The subconscious mind is the source of many of our problems and self-images. Our beliefs, habits and behaviours are stored as information. The subconscious is a tremendous reservoir of our unrecognized strengths and knowledge.
Hypnosis is a natural and effective technique for accessing the subconscious mind – the key to unleashing our potential, changing our unwanted habits and behaviours and finding solutions to our problems and concerns.
Hypnosis is an altered state of consciousness. In hypnosis, you are focused and concentrated while aware of your environment.
In the course of the therapy, clients are usually taught self-hypnosis as part of a number of therapeutic homework tasks.
Nobody can ever be hypnotized against their will and even when hypnotized, people still remain in complete control of any suggestions given.
The goal of clinical hypnosis is to take back control that has been lost and which has therefore resulted in the symptom or problem.
It is estimated that approximately 85% of people will readily respond to clinical hypnotherapy, practiced by a qualified and trained health professional.
Energy Psychology is a psychotherapeutic as well as a self-help approach that, as it is most commonly practiced, combines imaginal exposure and other cognitive methods with the stimulation of acupuncture points by tapping on them. The most well-known among its various formulations are Emotional Freedom Techniques (EFT) and Thought Field Therapy (TFT).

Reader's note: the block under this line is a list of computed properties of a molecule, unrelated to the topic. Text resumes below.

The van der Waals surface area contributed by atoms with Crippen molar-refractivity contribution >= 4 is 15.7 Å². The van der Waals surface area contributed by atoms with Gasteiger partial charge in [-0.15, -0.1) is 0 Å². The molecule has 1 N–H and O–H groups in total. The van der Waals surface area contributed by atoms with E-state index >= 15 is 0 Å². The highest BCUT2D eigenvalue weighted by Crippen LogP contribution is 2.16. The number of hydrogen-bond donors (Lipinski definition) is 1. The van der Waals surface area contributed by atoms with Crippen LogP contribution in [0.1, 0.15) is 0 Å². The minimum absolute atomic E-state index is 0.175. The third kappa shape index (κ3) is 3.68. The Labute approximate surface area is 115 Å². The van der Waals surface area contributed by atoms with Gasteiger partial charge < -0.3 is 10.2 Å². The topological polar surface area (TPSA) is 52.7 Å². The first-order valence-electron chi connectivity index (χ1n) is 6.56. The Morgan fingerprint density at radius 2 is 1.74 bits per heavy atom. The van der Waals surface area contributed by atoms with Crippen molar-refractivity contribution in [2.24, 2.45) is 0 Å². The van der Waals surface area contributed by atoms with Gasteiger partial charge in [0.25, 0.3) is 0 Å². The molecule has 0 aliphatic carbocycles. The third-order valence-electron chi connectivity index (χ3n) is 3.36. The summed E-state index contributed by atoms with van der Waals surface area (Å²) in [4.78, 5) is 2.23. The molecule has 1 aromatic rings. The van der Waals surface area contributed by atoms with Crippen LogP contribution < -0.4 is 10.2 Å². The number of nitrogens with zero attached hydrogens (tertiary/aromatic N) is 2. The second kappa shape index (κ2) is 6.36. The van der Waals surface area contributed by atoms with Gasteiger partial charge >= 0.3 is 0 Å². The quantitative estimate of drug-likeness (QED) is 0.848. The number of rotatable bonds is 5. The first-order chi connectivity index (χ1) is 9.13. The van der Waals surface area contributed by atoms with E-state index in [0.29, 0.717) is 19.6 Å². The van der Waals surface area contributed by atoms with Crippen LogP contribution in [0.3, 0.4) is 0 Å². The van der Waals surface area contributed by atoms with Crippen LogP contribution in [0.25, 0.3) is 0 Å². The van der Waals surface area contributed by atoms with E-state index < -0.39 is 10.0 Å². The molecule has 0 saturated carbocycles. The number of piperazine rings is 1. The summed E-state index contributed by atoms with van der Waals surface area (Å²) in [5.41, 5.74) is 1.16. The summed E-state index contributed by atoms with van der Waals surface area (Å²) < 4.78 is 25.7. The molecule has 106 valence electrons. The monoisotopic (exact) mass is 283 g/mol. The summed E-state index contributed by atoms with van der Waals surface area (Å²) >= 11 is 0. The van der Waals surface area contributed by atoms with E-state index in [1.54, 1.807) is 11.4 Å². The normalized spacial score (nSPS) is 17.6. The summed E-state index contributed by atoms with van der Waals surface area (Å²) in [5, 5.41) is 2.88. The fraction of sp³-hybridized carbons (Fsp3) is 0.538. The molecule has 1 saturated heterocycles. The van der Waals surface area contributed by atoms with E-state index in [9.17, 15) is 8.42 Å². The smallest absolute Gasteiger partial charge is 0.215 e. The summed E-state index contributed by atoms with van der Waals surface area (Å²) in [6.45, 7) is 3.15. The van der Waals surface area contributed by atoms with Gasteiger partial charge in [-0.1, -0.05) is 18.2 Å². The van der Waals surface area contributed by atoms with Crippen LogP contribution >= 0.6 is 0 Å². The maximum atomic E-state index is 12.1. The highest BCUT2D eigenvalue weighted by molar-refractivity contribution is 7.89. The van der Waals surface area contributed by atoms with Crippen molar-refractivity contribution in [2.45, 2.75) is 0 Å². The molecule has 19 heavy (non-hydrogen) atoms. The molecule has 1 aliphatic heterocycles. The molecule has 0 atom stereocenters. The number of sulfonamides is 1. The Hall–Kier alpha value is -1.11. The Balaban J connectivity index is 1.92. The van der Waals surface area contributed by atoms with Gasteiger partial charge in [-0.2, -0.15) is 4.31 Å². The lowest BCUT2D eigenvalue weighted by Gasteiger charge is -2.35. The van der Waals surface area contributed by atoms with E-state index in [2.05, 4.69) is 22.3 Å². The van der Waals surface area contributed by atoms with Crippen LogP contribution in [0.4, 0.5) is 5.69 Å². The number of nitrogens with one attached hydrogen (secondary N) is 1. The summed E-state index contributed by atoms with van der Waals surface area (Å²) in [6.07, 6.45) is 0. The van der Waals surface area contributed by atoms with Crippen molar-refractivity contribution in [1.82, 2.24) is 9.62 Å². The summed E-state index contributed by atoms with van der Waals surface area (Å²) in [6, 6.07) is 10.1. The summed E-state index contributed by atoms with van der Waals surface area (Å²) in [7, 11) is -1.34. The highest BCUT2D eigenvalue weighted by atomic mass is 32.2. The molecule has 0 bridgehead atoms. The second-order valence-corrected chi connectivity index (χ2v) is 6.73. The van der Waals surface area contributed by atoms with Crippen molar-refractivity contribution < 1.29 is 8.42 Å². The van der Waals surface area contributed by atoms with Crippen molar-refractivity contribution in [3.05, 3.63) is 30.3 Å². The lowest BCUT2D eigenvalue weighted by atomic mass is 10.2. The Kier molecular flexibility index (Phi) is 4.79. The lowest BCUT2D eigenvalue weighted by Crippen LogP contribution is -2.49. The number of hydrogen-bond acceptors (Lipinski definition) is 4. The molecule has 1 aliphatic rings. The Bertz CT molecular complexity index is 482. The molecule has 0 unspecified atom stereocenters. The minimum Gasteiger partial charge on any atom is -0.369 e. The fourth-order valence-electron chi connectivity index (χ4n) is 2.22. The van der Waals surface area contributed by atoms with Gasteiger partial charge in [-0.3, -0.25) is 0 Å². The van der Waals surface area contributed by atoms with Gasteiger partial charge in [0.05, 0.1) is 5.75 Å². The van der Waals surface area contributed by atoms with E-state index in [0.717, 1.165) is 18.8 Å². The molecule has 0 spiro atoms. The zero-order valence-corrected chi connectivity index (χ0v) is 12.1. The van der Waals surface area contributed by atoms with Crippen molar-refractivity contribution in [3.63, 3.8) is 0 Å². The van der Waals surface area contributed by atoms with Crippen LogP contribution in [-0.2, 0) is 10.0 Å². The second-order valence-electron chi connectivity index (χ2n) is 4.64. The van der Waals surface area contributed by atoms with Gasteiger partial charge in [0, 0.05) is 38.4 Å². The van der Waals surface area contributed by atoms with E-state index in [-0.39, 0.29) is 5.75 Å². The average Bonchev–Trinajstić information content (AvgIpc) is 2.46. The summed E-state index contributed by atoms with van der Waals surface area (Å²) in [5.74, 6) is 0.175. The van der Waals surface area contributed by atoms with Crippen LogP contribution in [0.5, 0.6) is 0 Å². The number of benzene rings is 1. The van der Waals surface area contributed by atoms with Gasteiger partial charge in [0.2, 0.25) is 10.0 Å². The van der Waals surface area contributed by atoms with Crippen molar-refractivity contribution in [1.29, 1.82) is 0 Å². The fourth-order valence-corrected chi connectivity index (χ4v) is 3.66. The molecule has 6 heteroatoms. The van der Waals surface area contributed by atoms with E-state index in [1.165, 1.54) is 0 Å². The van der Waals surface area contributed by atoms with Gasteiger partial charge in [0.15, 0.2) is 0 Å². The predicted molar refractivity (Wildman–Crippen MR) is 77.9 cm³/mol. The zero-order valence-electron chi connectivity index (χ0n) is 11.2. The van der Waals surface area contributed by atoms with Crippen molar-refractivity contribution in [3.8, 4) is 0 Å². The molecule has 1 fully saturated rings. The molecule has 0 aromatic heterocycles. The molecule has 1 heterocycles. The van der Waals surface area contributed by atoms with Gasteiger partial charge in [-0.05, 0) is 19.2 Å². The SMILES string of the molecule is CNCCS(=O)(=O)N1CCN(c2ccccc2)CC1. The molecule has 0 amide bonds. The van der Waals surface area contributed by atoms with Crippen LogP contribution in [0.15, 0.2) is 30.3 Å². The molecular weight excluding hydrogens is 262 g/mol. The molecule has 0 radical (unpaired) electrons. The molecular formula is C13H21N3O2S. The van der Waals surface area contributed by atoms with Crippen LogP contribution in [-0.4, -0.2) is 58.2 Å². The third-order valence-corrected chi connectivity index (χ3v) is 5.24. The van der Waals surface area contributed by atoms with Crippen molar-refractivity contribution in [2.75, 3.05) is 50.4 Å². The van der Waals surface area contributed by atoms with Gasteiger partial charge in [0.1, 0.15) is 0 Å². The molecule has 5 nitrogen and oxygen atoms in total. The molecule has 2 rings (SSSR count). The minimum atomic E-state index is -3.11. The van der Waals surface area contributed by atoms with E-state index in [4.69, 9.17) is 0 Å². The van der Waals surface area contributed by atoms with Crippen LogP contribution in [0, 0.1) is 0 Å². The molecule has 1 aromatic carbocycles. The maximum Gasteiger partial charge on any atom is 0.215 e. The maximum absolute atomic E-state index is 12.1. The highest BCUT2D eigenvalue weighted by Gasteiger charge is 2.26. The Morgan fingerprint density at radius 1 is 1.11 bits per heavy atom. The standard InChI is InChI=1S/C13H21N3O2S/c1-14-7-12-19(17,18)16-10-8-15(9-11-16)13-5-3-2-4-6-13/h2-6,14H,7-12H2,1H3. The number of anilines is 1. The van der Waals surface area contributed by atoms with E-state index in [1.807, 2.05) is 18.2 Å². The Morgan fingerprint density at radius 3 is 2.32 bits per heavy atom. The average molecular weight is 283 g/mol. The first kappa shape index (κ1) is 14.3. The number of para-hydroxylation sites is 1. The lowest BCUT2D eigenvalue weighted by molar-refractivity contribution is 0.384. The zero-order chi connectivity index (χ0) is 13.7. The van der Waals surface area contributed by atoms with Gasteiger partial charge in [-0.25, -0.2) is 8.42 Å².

In fact, Energy psychology (EP) is a collection of mind-body approaches for understanding and improving human functioning. EP focuses on the relationship between thoughts, emotions, sensations, and behaviors, and known bioenergy systems (such as meridians and the biofield). These systems and processes exist, and interact, within individuals and between people. They are also influenced by cultural and environmental factors.
Within an EP framework, emotional and physical issues are seen, and treated, as bio-energetic patterns within a mind-body-energy system. The mind and body are thought to be interwoven and interactive within this mind-body-energy system, which involves complex communication involving neurobiological processes, innate electrophysiology, psychoneuroimmunology (PNI), consciousness, and cognitive-behavioral-emotional patterns.
The use of EP has resulted in the development of associated methods and models to treat psychological and emotional problems, facilitate health and wellbeing, and improve human performance. These models and methods are usually used within an integrative or holistic approach to practices such as psychotherapy, counseling, coaching, integrative medicine, and other healing modalities.
Applications of Energy Psychology
In the clinical world, EP models have been beneficially applied to assessment and treatment of trauma, anxiety, depression, pain, stress, psychophysiological issues, and self-sabotaging behaviors by a broad range of healthcare providers, to regulate affect and promote emotional and physical health.
Treatment results have been shown to be enduring and relatively rapid. There are currently over 84 research studies, including multiple randomized controlled trials (RCT) published in professional and refereed journals, confirming the treatment value of EP. Taken as a body of knowledge, these findings suggest that EP meets the criteria for evidenced-based treatment.